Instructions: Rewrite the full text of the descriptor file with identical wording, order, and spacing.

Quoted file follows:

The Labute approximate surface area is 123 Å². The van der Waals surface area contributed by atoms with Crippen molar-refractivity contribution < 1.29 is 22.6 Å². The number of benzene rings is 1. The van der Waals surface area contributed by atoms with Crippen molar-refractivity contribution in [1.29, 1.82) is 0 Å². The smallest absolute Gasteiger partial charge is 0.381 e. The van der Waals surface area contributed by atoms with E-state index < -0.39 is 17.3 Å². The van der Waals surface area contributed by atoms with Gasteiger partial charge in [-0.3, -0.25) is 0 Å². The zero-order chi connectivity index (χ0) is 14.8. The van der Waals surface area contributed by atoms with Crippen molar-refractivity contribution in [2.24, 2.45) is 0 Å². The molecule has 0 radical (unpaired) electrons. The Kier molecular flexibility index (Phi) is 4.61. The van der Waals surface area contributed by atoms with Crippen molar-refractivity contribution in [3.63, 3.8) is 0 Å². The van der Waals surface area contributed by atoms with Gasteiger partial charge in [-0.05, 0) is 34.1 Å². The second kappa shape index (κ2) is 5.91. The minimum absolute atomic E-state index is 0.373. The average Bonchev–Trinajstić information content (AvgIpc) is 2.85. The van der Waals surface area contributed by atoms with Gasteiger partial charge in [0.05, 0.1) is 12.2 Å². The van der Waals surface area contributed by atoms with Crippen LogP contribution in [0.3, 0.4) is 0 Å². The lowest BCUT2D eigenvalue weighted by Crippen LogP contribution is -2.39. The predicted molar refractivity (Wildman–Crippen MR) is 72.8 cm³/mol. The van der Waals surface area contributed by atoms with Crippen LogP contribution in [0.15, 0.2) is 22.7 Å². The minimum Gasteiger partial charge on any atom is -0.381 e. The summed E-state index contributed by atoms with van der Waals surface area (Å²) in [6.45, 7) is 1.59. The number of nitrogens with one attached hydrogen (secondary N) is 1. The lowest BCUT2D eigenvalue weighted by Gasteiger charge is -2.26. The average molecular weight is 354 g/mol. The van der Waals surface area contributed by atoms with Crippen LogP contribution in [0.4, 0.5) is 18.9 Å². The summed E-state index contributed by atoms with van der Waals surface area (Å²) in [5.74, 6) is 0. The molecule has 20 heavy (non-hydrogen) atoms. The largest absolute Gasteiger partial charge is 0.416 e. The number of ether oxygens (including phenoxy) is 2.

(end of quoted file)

The Labute approximate surface area is 123 Å². The van der Waals surface area contributed by atoms with Crippen molar-refractivity contribution < 1.29 is 22.6 Å². The number of benzene rings is 1. The van der Waals surface area contributed by atoms with Crippen molar-refractivity contribution in [1.29, 1.82) is 0 Å². The smallest absolute Gasteiger partial charge is 0.381 e. The van der Waals surface area contributed by atoms with E-state index < -0.39 is 17.3 Å². The van der Waals surface area contributed by atoms with Gasteiger partial charge in [-0.3, -0.25) is 0 Å². The zero-order chi connectivity index (χ0) is 14.8. The van der Waals surface area contributed by atoms with Crippen molar-refractivity contribution in [2.24, 2.45) is 0 Å². The molecule has 0 radical (unpaired) electrons. The Kier molecular flexibility index (Phi) is 4.61. The van der Waals surface area contributed by atoms with Crippen molar-refractivity contribution in [3.63, 3.8) is 0 Å². The van der Waals surface area contributed by atoms with Gasteiger partial charge in [-0.05, 0) is 34.1 Å². The second kappa shape index (κ2) is 5.91. The minimum absolute atomic E-state index is 0.373. The average Bonchev–Trinajstić information content (AvgIpc) is 2.85. The van der Waals surface area contributed by atoms with Gasteiger partial charge in [0.05, 0.1) is 12.2 Å². The van der Waals surface area contributed by atoms with Crippen LogP contribution in [0.3, 0.4) is 0 Å². The lowest BCUT2D eigenvalue weighted by Crippen LogP contribution is -2.39. The predicted molar refractivity (Wildman–Crippen MR) is 72.8 cm³/mol. The van der Waals surface area contributed by atoms with Crippen LogP contribution in [0.15, 0.2) is 22.7 Å². The minimum Gasteiger partial charge on any atom is -0.381 e. The summed E-state index contributed by atoms with van der Waals surface area (Å²) in [6.45, 7) is 1.59. The number of nitrogens with one attached hydrogen (secondary N) is 1. The lowest BCUT2D eigenvalue weighted by Gasteiger charge is -2.26. The average molecular weight is 354 g/mol. The van der Waals surface area contributed by atoms with Crippen LogP contribution in [0.4, 0.5) is 18.9 Å². The summed E-state index contributed by atoms with van der Waals surface area (Å²) in [5.74, 6) is 0. The molecule has 20 heavy (non-hydrogen) atoms. The largest absolute Gasteiger partial charge is 0.416 e. The number of ether oxygens (including phenoxy) is 2.